September 1st, 2010

Article from Newsweek

Hello! Linguaphiles!

I am having hard time understanding the part of the article. This article is about the economic crisis in Great Britain.


The glory days of the City of London are now grinding to a halt, too. The main symbol of Britain’s global might - the City boasts walls from Roman times - found financing for some of the world’s earliest and most prominent multinational companies, and has had greater influence in global finance than Westminster has had in geopolitics.


I don’t understand;

1)  Britain’s global might - the City boasts walls from Roman he  talking about the Hadrian’s wall?
2)  about the multinational companies.. is it a metaphor?
3)  Westminster has had in geopolitics...

Please somebody help me substitute in some other words!

Thank you so much in advance!
  • Current Mood
    hot hot

"can't kick"

It's an excerpt from a story about American teenage boys who were in school in mid-60s:

"Their friendship had shrunk to a glancing, rote exchange of greetings when
passing, How you doin’?

Not bad -- you?

Can’t kick".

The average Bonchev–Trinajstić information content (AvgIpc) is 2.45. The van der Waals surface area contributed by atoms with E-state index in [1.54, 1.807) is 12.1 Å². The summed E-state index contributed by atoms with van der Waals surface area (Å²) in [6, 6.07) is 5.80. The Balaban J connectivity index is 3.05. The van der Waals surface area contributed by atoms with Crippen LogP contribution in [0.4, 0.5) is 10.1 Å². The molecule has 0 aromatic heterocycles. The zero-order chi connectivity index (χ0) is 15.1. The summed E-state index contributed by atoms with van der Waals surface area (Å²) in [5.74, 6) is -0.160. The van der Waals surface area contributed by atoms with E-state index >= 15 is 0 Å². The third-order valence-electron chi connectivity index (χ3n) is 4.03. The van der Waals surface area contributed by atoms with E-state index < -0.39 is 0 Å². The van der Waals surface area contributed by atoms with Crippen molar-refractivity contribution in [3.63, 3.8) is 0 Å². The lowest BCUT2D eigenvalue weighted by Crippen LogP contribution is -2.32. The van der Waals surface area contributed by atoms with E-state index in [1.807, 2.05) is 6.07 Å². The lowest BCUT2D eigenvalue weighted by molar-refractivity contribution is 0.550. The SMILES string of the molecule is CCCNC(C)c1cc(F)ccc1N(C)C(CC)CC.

What could mean "can't kick" in this context? I know that mostly "can't kick" is used with a noun: "can't kick the habit" etc. But just "can't kick"? I'm perplexed...

UPDATE: Thanks to everybody!
Peop;e seem to think unianimosely that it has to mean "can't complain". If you have a different idea, please comment.

Spanish and English Language Stereotypes

Hi all,

I'm currently working on an assignment about the stereotypes that arise form language use, and I'd really appreciated if you could help me.

Basically, I'm investigating how language use (phrases, tone etc) can effect the perceptions we have of Spanish and English speakers.

For example, you don't say 'please' and 'thank you' as much in Spanish as you do English, but if a native Spanish speaker were to say something like 'close the door' or 'read this' in English without a please or thank you, they may be perceived as being rude or blunt, when in Spanish, this utterance would be perfectly acceptable.

It's this sort of linguistically created stereotype  that I am interested in.

If there are any Spanish or English native speakers, or any Spanish or English students here who have a similar experience they'd like to share I'd be very grateful.

Thank you.

International English question

Ok, I'd like to test a theory here. Say you're looking at the names of college courses (e.g. Classics 161 or Economics 257) or at citations out of long books/poems with line numbers (e.g. 4.277-356).

Would you say Classics One-Sixty-One or Classics One Six One?
Would you say Book Four, lines Two-Seventy-Seven to Three-Fifty-Six or Book Four, lines Two Seven Seven to Three Five Six?

Or something else entirely? And where do you live?